A sombre but polite waitress left us a selection of bread and a quirky little bottle of lime coloured olive oil capped by a pipette. I squeezed some oil into the pipette and drizzled it onto my bread… and the oil went right through the bread’s honeycombed surface. As there was no plate below, the oil dripped onto the pristine linen tablecloth where it spread like a disease.
We stared in horreur at my oil spill for a couple of seconds… then both burst out laughing. It was a totally absurd occurrence. Up till that point a dining experience that should have been an exhilarating outing for the senses had been teetering on the edge of being not particularly enjoyable.
MEO – Moment Emotion Osmose – in Tarascon boasts a Michelin star. It’s an appealingly tasteful restaurant with an attractive, upmarket French rustic design of apple green walls, chocolate coloured tables and copper cooking utensils. The environment is warm and welcoming enough but our gastronomic trains ran on parallel tracks from the moment we tried to order.
The maître d’ was attentive and supremely professional. However, when he explained the menu he only referenced the taster menu at €53 or €75 per person. We were confused as there were clearly other items on the menu which weren’t mentioned. We asked for clarification and, again, the taster menus were pointed out but nothing else. In the end we had to inquire whether it was possible to just order a main course.
We felt awkward and cheap at having to ask. A good restaurant doesn’t make its customers feel uneasy.
However, we’re not intimidated by excessive culinary prissiness. Whilst we always ask for the chef’s suggestions, ultimately we choose what we want from a menu. But we were becoming increasingly irked by the restaurant’s pretentiousness.
We placed our order and Andy went to powder her nose. As soon as she left the table, a waiter picked up her napkin and folded it into the perfect triangle it was when we arrived. I smiled. It was too fussy for me and would have added to the feeling we were making the place untidy if it hadn’t been for the fact there were two huge dogs lying beside a table opposite. Their presence made life very awkward for the waiter who had to bend precariously over them to put anything on the table. Absurd and amusing. It’s impossible to be too serious when there are dogs involved.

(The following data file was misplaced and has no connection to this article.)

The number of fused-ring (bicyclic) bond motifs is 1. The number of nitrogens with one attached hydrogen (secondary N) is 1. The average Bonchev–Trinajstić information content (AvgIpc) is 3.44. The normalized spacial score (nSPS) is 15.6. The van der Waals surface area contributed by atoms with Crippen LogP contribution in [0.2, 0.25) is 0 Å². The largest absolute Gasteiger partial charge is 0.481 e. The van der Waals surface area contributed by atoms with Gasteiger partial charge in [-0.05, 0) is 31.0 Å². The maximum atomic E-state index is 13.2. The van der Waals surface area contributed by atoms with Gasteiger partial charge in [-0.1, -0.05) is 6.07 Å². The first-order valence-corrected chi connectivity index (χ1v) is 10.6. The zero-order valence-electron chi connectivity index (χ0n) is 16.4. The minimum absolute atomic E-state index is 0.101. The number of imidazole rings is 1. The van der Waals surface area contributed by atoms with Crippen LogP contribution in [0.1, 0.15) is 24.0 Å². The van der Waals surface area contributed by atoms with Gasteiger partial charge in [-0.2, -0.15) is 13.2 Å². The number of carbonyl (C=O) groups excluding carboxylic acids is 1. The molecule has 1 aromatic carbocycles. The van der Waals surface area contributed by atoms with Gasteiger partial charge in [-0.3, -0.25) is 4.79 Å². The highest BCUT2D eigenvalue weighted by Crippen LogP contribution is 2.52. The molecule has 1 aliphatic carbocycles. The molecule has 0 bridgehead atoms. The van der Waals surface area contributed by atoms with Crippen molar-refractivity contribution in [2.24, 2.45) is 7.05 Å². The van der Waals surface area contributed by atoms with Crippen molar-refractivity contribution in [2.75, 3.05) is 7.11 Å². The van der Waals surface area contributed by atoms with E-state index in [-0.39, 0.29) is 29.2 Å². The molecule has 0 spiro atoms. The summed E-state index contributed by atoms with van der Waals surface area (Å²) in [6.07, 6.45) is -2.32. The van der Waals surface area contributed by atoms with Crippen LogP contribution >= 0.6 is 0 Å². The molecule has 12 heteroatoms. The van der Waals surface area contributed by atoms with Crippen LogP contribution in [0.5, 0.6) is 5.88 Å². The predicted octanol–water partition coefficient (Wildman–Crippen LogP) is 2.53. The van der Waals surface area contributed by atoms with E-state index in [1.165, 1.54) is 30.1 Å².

The oil going straight through the bread totally broke the spell and we began to enjoy the restaurant’s, shall we say, quirks.
The Cuisine at MEO
By the time the amuse-bouche (a complimentary appetiser) arrived we had adjusted to the MEO scene and were more relaxed, helped by a pastis aperitif and then some vin rouge that sat off screen and was regulated by the maitre d’.
The amuse-bouche consisted of an artistically arranged dried sardine with a cold courgette compote, split peas and a sweet tomato paste. Although it looked like it would be full of flavours, they were more subtle than we expected.
For main course Andy had dentex fillets on a bed of Mediterranean sea foam, small clams and a selection of spring greens. My choice was more of a landlubber mix, consisting of a fillet of beef “les Hautes Terres” with mushroom, aubergine and a Phu Quoc pepper sauce. The two dishes made up a half of those included in ‘Emotion’, the more economical of the taster menus.
Meat, fish and vegetables were all prepared flawlessly. In most restaurants I would consider both dishes to be most enjoyable because… well, they were. The thing is, neither blew me away. Neither delivered the giddy whirlwind of flavours I expect from a restaurant with a Michelin star to its name. They were as perfectly tasteful as the restaurant’s décor, but we both agreed they just didn’t have that extra pizazz that has you sitting back, beaming at the joy of having a culinary work of art in your mouth.
As we ate I watched the waiters and waitresses at work. All were attentive and descended on tables in an instant (sometimes more than one at a time) when anything was required. They rarely smiled, as though they’d been instructed that dining was a terribly serious affair.
Maybe there’s a cultural thing going on. I subscribe to the belief that dining should be an enjoyable experience; it should be fun. I don’t connect good food and fine wine with sobriety, I associate them with damn good times.
MEO is obviously an attractive, excellent restaurant with highly trained staff and talented chefs. I’m sure it will fit many people’s idea of top notch dining. It just took itself too seriously to fit mine.
My main disappointment though is that the food just didn’t move me.
MEO; Place du Colonel Berrurier, +33 4 90 91 47 74; open midday to 2pm and 7.30 to 9pm (closed Sunday dinner, Monday and Tuesday), average cost of main course €27, taster menus are €32, €42 (lunchtimes only), €53 and €75.
Jack is co-owner, writer and photographer for BuzzTrips and the Real Tenerife series of travel websites as well as a contributor to lots of other places. Follow Jack on Google+